Quote 6: H.D.

“Helen”
All Greece hates
the still eyes in the white face,
the lustre as of olives
where she stands,
and the white hands.
All Greece reviles
the wan face when she smiles,
hating it deeper still
when it grows wan and white,
remembering past enchantments
and past ills.
Greece sees unmoved,
God’s daughter, born of love,
the beauty of cool feet
and slenderest knees,
could love indeed the maid,
only if she were laid,
white ash amid funereal cypresses.
Note: Laid in intercourse or on a funeral pyre? Just wondering; I don’t know much about the poet, but looking briefly over her biography, she strikes me as one of those “strong women” of the early 20th century. Kind of like Gertrude Stein. I’d like to get to know her better, though–through wikipedia. By the way, I had the line breaks in the edited post, but they don’t show up here for some reason. There is a line break after “and the white hands.” and “and past ills.” Just so you know.

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I believe Jesus Christ is the Son of God, that He historically lived, died, and rose from the dead. I believe that he was the firstfruits of a great harvest of God that will include me personally at the end of time.

I believe every historical account in the Bible as historical. Concerning the most hotly-debated historical account in the Bible, I believe there is room in the account of Creation for this earth as we observe it to be very old. From the quantity of layers in ice to the quantity of rings in trees to the existence of stars millions of light years away to the number of dating methods used by both Christians and unbelievers, it seems pretty obvious that this place is far older than 6,000 years old. I see no reason to doubt that it isn’t. You might ask, “Well, how does that observation fit into our understanding of the Scripture?” I don’t know: about as well as the fact that the earth rotates around the sun fits into our understanding of the Scripture (which, if we’re strapped in by unnecessary literal interpretations, seems to dogmatically imply that the earth does not rotate). To that fact, no one bats an eye anymore. To the old age of the earth, I don’t think any Christian will be batting their eyes as more time passes.

I do not plead agnostic on the theory of evolution anymore. When I say evolution,” I mean the theory that all complex organisms evolved from simpler and yet simpler organisms over vast periods of time. I would dispute it on social and scientific bases before a theological one. Social, in the sense that the current theory of evolution is the product of a university system that works as a blind organism. Scientific, in the sense that this kind of evolution propelled by genetic drifts, mutations, and natural selection has never been observed, is not heavily supported by the fossil record, and only exists as part of a paradigm sifting through the same observations someone who does not believe in the theory grants and uses similarly to support their own paradigm. I believe that the theory of evolution–which is that given time, two different populations of the same species will eventually become two different species–will never find valid support for itself beyond the attempted coherency of the philosophical paradigm it works under, which falls prey to the illusions of those dependent on it to make it more than just another area of human discourse, like literature and religion, which it is.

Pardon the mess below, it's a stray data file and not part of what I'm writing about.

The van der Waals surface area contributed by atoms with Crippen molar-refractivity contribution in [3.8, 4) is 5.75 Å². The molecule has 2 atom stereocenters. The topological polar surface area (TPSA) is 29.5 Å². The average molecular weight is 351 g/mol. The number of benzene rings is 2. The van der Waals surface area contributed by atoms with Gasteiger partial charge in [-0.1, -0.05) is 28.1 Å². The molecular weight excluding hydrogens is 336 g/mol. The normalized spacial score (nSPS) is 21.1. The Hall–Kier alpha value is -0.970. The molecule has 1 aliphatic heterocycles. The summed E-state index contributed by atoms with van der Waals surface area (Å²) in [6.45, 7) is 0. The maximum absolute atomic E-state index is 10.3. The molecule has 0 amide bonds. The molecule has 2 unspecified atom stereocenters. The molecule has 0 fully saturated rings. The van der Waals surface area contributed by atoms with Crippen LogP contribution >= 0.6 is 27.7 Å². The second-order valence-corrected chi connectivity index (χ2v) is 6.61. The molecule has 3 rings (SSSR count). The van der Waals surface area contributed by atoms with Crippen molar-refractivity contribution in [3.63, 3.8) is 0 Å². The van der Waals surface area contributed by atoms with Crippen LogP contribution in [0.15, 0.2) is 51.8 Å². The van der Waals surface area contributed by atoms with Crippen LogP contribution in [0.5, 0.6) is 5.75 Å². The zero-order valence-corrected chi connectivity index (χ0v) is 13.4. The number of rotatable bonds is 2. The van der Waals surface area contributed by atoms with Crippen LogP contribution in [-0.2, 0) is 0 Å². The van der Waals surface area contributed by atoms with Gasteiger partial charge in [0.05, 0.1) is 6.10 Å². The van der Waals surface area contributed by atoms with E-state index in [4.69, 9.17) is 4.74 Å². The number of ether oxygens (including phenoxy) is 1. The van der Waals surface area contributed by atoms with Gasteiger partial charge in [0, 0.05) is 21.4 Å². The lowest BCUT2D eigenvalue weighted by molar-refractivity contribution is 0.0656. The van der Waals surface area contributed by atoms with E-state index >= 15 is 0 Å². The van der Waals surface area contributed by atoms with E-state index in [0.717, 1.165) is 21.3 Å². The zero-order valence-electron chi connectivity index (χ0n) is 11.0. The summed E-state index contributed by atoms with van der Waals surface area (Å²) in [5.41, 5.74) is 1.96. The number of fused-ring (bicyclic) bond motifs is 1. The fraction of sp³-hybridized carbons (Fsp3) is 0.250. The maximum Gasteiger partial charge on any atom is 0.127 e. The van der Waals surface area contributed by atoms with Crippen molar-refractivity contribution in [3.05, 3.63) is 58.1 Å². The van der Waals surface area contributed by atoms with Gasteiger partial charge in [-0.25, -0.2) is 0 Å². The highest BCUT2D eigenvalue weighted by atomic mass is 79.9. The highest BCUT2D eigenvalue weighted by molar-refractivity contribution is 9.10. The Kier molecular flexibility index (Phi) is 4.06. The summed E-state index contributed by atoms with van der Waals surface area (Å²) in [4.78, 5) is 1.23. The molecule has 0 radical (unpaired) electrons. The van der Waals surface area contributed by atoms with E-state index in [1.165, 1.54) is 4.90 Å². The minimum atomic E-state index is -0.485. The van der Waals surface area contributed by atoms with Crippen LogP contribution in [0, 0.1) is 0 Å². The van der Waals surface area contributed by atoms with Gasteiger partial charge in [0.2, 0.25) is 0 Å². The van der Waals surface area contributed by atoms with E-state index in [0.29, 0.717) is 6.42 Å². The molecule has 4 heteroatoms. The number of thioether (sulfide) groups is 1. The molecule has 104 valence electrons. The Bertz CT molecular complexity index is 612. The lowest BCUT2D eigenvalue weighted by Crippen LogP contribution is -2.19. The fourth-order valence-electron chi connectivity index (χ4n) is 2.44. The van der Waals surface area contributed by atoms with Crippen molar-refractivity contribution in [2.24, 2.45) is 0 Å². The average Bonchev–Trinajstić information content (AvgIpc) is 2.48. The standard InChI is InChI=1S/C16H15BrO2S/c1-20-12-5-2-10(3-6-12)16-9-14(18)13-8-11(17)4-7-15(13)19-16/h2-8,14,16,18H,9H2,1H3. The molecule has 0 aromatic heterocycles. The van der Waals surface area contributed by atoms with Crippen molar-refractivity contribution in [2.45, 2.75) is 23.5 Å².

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It would be a demonstration–artistic and historically intriguing–of my blood continuing the story of people I never knew. Phaedrus (c. 15B.C.-50A.D.). A cooking pot owned by Laura Ingalls Wilder. The war helmet of a French hussar. An 1857 copy of Paradise Lost. A lesser-known painting by John William Waterhouse. A Roman denarius. Arrowheads from the Potawotamie. My computer.

I would have rows and rows of shelves of these things, in no particular order, but all neatly labeled with their personal histories, like people have written for themselves in their obituaries, written by someone else. What would a helmet say for itself? Would it remember what its head’s sweat smelled like after all those years?